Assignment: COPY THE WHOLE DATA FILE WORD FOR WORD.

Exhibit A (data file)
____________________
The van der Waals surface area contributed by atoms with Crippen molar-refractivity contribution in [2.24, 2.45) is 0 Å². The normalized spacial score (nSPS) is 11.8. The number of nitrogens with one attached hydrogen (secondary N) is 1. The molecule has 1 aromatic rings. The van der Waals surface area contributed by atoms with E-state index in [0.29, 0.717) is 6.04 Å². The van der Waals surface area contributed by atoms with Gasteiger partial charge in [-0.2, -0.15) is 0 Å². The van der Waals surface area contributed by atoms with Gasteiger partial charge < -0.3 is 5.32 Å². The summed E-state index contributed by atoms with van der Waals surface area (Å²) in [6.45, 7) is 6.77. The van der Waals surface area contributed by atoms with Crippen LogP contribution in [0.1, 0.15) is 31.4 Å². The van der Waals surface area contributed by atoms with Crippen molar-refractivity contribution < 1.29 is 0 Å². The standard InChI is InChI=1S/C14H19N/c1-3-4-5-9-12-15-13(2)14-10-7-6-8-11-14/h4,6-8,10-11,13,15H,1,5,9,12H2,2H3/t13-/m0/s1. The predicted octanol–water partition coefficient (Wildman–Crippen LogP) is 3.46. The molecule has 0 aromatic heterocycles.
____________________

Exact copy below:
The van der Waals surface area contributed by atoms with Crippen molar-refractivity contribution in [2.24, 2.45) is 0 Å². The normalized spacial score (nSPS) is 11.8. The number of nitrogens with one attached hydrogen (secondary N) is 1. The molecule has 1 aromatic rings. The van der Waals surface area contributed by atoms with E-state index in [0.29, 0.717) is 6.04 Å². The van der Waals surface area contributed by atoms with Gasteiger partial charge in [-0.2, -0.15) is 0 Å². The van der Waals surface area contributed by atoms with Gasteiger partial charge < -0.3 is 5.32 Å². The summed E-state index contributed by atoms with van der Waals surface area (Å²) in [6.45, 7) is 6.77. The van der Waals surface area contributed by atoms with Crippen LogP contribution in [0.1, 0.15) is 31.4 Å². The van der Waals surface area contributed by atoms with Crippen molar-refractivity contribution < 1.29 is 0 Å². The standard InChI is InChI=1S/C14H19N/c1-3-4-5-9-12-15-13(2)14-10-7-6-8-11-14/h4,6-8,10-11,13,15H,1,5,9,12H2,2H3/t13-/m0/s1. The predicted octanol–water partition coefficient (Wildman–Crippen LogP) is 3.46. The molecule has 0 aromatic heterocycles.